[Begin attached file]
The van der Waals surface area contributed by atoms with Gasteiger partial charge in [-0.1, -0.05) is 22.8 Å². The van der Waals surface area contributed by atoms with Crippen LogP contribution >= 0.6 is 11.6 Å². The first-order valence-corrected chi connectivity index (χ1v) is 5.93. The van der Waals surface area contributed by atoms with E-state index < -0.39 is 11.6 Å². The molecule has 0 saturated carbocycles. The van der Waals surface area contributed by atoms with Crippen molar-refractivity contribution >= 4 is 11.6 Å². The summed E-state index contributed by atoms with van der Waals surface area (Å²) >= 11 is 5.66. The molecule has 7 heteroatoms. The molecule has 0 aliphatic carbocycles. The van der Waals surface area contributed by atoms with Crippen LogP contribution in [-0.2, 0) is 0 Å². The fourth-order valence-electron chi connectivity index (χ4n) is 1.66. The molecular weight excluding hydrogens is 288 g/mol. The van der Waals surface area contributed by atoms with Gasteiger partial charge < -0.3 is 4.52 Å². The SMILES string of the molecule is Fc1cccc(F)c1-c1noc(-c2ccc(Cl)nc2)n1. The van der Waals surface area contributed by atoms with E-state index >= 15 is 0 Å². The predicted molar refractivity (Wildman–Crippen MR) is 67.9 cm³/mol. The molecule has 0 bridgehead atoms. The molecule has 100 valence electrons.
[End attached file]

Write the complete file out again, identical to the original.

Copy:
The van der Waals surface area contributed by atoms with Gasteiger partial charge in [-0.1, -0.05) is 22.8 Å². The van der Waals surface area contributed by atoms with Crippen LogP contribution >= 0.6 is 11.6 Å². The first-order valence-corrected chi connectivity index (χ1v) is 5.93. The van der Waals surface area contributed by atoms with E-state index < -0.39 is 11.6 Å². The molecule has 0 saturated carbocycles. The van der Waals surface area contributed by atoms with Crippen molar-refractivity contribution >= 4 is 11.6 Å². The summed E-state index contributed by atoms with van der Waals surface area (Å²) >= 11 is 5.66. The molecule has 7 heteroatoms. The molecule has 0 aliphatic carbocycles. The van der Waals surface area contributed by atoms with Crippen LogP contribution in [-0.2, 0) is 0 Å². The fourth-order valence-electron chi connectivity index (χ4n) is 1.66. The molecular weight excluding hydrogens is 288 g/mol. The van der Waals surface area contributed by atoms with Gasteiger partial charge < -0.3 is 4.52 Å². The SMILES string of the molecule is Fc1cccc(F)c1-c1noc(-c2ccc(Cl)nc2)n1. The van der Waals surface area contributed by atoms with E-state index >= 15 is 0 Å². The predicted molar refractivity (Wildman–Crippen MR) is 67.9 cm³/mol. The molecule has 0 bridgehead atoms. The molecule has 100 valence electrons.